Infrequent Expression of the Cancer-Testis Antigen, PASD1, in Ovarian Cancer.

Khan G, Brooks SE, Mills KI, Guinn BA - Biomark Cancer (2015)

PASD1 was found to be expressed in a number of human cancer cell lines. PASD1 expression was identified in K562, THIEL, HeLa, SW480, and Sk-Mel-28 cells; however, it was not found in the Ovcar3, Skov3, and A2780 ovarian cancer cell lines. Cells only and isotype controls were used as negative controls while no primary was used to determine background staining. Actin was used as a positive control. Red arrows indicate the brown deposition that identifies the subcellular localization of the immunolabeled target protein.
© Copyright Policy - open-access
Related In: Results  -  Collection

Show All Figures
getmorefigures.php?uid=PMC4539101&req=5

f1-bic-7-2015-031: PASD1 was found to be expressed in a number of human cancer cell lines. PASD1 expression was identified in K562, THIEL, HeLa, SW480, and Sk-Mel-28 cells; however, it was not found in the Ovcar3, Skov3, and A2780 ovarian cancer cell lines. Cells only and isotype controls were used as negative controls while no primary was used to determine background staining. Actin was used as a positive control. Red arrows indicate the brown deposition that identifies the subcellular localization of the immunolabeled target protein.
Mentions: Although the expression of PASD1 protein was detected by immunolabeling chronic myeloid leukemia, K562,17 multiple myeloma, THIEL (a gift from Prof. Diehl, University of Cologne, Germany), cervical cancer HeLa,18 colorectal cancer, SW480,19 and melanoma Sk-Mel-2820 cell line, PASD1 was not detected in the ovarian cancer cell lines: Skov3,21 Ovcar3,22 and A278023 (Fig. 1).16

Bottom Line: If discovered early (Stage I), there is a 90% chance of five-year survival.We found that despite the positive staining of skin cancer, only one stage Ic ovarian cancer patient tissue expressed PASD1a and b at detectable levels.This may reflect the predominantly stage I ovarian cancer samples examined.

View Article: PubMed Central - PubMed

Affiliation: Department of Life Sciences, University of Bedfordshire, Park Square, Luton, Bedfordshire, UK.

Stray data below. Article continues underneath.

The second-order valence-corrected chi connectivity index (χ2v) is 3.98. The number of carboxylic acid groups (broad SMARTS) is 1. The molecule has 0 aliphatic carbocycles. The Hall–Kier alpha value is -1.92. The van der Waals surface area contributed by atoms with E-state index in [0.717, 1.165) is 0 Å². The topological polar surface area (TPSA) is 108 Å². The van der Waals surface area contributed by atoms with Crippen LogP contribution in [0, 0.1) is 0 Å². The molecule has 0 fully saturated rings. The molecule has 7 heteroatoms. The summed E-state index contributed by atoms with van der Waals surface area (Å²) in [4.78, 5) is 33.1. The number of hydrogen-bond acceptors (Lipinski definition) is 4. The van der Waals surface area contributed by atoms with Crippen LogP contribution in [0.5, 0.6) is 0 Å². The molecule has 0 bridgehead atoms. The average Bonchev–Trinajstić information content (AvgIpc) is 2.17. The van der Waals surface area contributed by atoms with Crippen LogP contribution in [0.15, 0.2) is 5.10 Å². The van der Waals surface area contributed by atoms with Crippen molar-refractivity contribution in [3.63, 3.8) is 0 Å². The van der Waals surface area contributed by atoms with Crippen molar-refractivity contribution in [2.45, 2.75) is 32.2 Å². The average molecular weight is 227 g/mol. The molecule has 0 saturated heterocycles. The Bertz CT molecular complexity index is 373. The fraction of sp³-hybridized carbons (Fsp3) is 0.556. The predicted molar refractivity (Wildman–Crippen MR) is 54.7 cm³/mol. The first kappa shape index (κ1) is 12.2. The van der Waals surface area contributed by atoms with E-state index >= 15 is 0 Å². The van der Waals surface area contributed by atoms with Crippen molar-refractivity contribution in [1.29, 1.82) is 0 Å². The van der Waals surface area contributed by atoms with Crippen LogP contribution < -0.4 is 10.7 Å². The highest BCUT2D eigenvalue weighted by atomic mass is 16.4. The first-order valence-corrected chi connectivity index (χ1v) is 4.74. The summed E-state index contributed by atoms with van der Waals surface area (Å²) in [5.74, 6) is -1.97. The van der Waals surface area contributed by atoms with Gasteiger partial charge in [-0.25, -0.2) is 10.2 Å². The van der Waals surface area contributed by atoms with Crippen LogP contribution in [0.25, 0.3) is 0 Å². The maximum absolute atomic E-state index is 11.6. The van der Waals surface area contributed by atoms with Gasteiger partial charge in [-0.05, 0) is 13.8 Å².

ABSTRACT
Ovarian cancer is very treatable in the early stages of disease; however, it is usually detected in the later stages, at which time, treatment is no longer as effective. If discovered early (Stage I), there is a 90% chance of five-year survival. Therefore, it is imperative that early-stage biomarkers are identified to enhance the early detection of ovarian cancer. Cancer-testis antigens (CTAs), such as Per ARNT SIM (PAS) domain containing 1 (PASD1), are unique in that their expression is restricted to immunologically restricted sites, such as the testis and placenta, which do not express MHC class I, and cancer, making them ideally positioned to act as targets for immunotherapy as well as potential biomarkers for cancer detection where expressed. We examined the expression of PASD1a and b in a number of cell lines, as well as eight healthy ovary samples, eight normal adjacent ovarian tissues, and 191 ovarian cancer tissues, which were predominantly stage I (n = 164) and stage II (n = 14) disease. We found that despite the positive staining of skin cancer, only one stage Ic ovarian cancer patient tissue expressed PASD1a and b at detectable levels. This may reflect the predominantly stage I ovarian cancer samples examined. To examine the restriction of PASD1 expression, we examined endometrial tissue arrays and found no expression in 30 malignant tumor tissues, 23 cases of hyperplasia, or 16 normal endometrial tissues. Our study suggests that the search for a single cancer-testes antigen/biomarker that can detect early ovarian cancer must continue.

No MeSH data available.


Related in: MedlinePlus